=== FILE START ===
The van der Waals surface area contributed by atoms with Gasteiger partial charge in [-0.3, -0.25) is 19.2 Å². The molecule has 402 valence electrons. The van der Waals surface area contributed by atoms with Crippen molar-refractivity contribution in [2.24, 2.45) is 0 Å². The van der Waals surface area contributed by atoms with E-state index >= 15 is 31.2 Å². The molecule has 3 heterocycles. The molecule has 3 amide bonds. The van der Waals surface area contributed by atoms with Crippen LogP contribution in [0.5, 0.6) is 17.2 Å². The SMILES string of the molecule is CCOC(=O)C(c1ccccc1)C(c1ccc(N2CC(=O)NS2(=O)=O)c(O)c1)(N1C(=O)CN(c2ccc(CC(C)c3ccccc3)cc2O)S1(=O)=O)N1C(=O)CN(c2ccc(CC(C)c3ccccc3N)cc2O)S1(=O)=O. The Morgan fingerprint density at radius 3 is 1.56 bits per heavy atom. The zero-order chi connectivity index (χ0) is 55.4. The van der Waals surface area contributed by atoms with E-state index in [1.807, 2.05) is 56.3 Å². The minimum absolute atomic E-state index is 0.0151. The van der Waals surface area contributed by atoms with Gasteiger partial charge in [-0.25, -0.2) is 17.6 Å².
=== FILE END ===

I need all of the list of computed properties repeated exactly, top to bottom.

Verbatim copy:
The van der Waals surface area contributed by atoms with Gasteiger partial charge in [-0.3, -0.25) is 19.2 Å². The molecule has 402 valence electrons. The van der Waals surface area contributed by atoms with Crippen molar-refractivity contribution in [2.24, 2.45) is 0 Å². The van der Waals surface area contributed by atoms with E-state index >= 15 is 31.2 Å². The molecule has 3 heterocycles. The molecule has 3 amide bonds. The van der Waals surface area contributed by atoms with Crippen LogP contribution in [0.5, 0.6) is 17.2 Å². The SMILES string of the molecule is CCOC(=O)C(c1ccccc1)C(c1ccc(N2CC(=O)NS2(=O)=O)c(O)c1)(N1C(=O)CN(c2ccc(CC(C)c3ccccc3)cc2O)S1(=O)=O)N1C(=O)CN(c2ccc(CC(C)c3ccccc3N)cc2O)S1(=O)=O. The Morgan fingerprint density at radius 3 is 1.56 bits per heavy atom. The zero-order chi connectivity index (χ0) is 55.4. The van der Waals surface area contributed by atoms with E-state index in [1.807, 2.05) is 56.3 Å². The minimum absolute atomic E-state index is 0.0151. The van der Waals surface area contributed by atoms with Gasteiger partial charge in [-0.25, -0.2) is 17.6 Å².